Open-File Report 2014–1242
In July 2011, the U.S. Geological Survey, in cooperation with the U.S. Army Corps of Engineers, completed a geophysical survey using electrical resistivity along an approximately 6-mile reach of the lower American River in Sacramento, California, to map near-surface lithological variations. This survey is a part of a manifold and comprehensive study of river-flow dynamics and geologic boundary-property knowledge necessary to estimate scour potential and levee erosion risk. Data were acquired on the left (south or west) bank between river mile 5 and 10.7 as well as a short section on the right bank from river mile 5.4 to 6. Thirteen direct-current resistivity profiles and approximately 8.3 miles of capacitively coupled resisistivity data were acquired along accessible areas of the floodplain between the levee and river bank. Capacitively coupled resistivity was used as a reconnaissance tool, because it allowed for greater spatial coverage of data but with lower resolution and depth of investigation than the DC resistivity method. The study area contains Pleistocene-age alluvial deposits, dominated by gravels, sands, silts, and clays, that vary in both lateral extent and depth. Several generations of lithologic logs were used to help interpret resistivity variations observed in the resistivity models.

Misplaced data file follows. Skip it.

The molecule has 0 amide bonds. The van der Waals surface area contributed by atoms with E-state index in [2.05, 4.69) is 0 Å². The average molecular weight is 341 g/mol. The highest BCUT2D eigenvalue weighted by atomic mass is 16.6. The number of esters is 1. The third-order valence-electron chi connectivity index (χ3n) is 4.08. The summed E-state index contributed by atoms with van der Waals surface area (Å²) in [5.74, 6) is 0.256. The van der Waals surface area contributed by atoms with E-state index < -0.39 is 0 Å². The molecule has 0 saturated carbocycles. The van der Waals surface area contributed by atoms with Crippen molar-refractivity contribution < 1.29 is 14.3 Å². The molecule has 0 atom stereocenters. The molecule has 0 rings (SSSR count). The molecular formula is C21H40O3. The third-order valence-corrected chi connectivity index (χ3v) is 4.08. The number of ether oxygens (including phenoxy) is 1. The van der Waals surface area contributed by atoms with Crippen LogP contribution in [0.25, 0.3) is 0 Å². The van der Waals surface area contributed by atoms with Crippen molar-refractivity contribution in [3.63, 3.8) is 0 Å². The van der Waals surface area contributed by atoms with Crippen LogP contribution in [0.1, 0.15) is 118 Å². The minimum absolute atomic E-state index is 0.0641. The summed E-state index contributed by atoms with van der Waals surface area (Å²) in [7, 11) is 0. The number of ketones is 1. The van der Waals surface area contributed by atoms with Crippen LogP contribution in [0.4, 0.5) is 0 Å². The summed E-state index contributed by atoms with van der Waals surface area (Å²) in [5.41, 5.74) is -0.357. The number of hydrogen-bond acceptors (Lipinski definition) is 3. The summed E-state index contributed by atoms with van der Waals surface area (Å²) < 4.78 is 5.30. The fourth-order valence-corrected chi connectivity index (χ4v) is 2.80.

First posted December 17, 2014
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Burton, B.L., Powers, M.H., and Ball, L.B., 2014, Characterization of subsurface stratigraphy along the lower American River floodplain using electrical resistivity, Sacramento, California, 2011: U.S. Geological Survey Open-File Report 2014–1242, 62 p., https://dx.doi.org/10.3133/ofr20141242.
ISSN 2331-1258 (online)
Description of Study Area
Methods of Investigation
Results of Investigation
Summary and Discussion
Appendix 1. Direct-Current Resistivity Pseudosections
Appendix 2. Capacitively Coupled Resistivity Pseudosections
Appendix 3. Digital Data